• Peter C. Golotko, CPA/PFS, MBA

    1. 1. <ul><li>Peter C. Golotko, CPA/PFS, MBA </li></ul>Financial Planning Tour
    2. 2. What is Financial Planning <ul><li>Planning for the future </li></ul><ul><li>Planning for a specific event in the future </li></ul>
    3. 3. What is the Key to Financial Planning? <ul><li>Saving Money </li></ul><ul><li>Living below your means </li></ul>
    4. 4. You have challenges your Grandparents never had.
    5. 5. Why Develop a Financial Game Plan? <ul><ul><li>According to the United States Government, 95% of all people fail to reach age 65 independent of social security. </li></ul></ul><ul><ul><li>To be in the 5% who succeed, you must: </li></ul></ul><ul><ul><ul><ul><li>PLAN EARLY </li></ul></ul></ul></ul><ul><ul><ul><ul><li>PLAN EFFECTIVELY </li></ul></ul></ul></ul>
    6. 6. Retirement Realities <ul><li>Longer Life Expectancies </li></ul><ul><li>More Ambitious Goals </li></ul><ul><li>Many of Us May Not Save Enough </li></ul>
    7. 7. What Are My Sources of Income During Retirement? • Individual <ul><li>Savings </li></ul>• IRAs • Stocks & Bonds • Mutual Funds Personal • Pension • Profit Sharing • 401(k) / 403(b) • Keogh • SEP • Social Security Employer-Sponsored Government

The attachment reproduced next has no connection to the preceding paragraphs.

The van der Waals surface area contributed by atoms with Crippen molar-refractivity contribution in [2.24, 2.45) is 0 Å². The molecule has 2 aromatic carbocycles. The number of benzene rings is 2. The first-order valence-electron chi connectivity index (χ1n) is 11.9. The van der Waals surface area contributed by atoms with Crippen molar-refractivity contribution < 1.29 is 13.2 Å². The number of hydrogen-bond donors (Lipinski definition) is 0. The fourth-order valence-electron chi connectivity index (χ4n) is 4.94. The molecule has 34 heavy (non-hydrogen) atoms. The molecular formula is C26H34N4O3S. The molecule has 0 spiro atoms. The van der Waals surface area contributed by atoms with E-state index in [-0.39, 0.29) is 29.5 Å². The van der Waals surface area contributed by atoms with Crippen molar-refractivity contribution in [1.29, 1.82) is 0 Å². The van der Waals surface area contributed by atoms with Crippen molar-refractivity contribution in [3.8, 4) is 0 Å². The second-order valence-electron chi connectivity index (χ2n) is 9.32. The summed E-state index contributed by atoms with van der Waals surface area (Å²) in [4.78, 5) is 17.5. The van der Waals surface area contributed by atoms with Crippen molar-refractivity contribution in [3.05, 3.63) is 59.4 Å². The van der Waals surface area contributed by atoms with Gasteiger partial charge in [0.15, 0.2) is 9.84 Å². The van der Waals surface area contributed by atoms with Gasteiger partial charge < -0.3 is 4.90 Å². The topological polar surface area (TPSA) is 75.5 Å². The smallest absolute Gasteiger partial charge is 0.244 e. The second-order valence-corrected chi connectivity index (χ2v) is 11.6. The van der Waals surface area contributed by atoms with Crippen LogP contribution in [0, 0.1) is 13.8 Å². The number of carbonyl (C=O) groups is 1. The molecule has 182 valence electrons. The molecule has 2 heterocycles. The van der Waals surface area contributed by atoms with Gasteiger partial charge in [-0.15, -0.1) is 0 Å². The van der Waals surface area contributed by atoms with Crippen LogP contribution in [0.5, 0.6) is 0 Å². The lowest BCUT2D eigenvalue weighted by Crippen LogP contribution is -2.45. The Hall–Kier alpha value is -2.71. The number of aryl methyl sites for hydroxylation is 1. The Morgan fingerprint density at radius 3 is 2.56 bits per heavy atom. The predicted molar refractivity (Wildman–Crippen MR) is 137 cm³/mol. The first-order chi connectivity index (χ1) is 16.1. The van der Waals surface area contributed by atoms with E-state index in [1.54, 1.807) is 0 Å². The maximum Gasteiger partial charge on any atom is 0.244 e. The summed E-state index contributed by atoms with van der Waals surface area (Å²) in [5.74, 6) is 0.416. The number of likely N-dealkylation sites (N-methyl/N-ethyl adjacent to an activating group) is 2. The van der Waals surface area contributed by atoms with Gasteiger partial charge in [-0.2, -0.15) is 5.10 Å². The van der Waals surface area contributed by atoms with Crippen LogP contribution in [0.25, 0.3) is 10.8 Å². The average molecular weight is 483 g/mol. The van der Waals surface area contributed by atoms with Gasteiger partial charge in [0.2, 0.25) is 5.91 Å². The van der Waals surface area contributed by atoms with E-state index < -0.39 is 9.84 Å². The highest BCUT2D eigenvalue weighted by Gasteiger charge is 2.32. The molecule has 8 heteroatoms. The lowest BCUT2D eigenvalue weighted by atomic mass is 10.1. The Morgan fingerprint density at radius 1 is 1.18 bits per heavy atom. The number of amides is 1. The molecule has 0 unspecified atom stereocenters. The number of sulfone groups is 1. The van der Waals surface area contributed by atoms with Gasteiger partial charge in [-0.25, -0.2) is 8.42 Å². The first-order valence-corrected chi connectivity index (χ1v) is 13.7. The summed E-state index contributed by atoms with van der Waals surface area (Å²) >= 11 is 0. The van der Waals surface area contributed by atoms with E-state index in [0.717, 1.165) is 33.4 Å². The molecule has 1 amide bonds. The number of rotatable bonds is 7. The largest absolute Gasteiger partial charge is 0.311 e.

8. 8. Retirement Income Sources Earned Income 24% Social Security 23% Investments 32% Pension 19% Other 2% Pensions and Social Security Will Provide Less Than One-Half of a Person’s Income at Retirement
    9. 9. Start Early to Maximize the Benefits of Compounding
    10. 10. Save Regularly $100 $300 $500 $ 146,815 $440,445 $734,075 Regular Savings Can Really Add Up Monthly Investment 10 Years 15 Years 20 Years 25 Years 30 Years This hypothetical example assumes monthly investments of $100, $300, $500, respectively, in a taxable account with an 8% annual rate of return. Earnings are not taxed. It does not reflect an actual investment in any mutual fund or product. The value of your original investment and your return may vary. Income taxes will be due when you withdraw your account. Periodic investment plans do not guarantee a profit nor protect against a loss in a declining market. $18,775 $56,324 $93,875 $35,189 $105,567 $175,946 $59,308 $177,923 $296,538 $94,745 $284,236 $473,726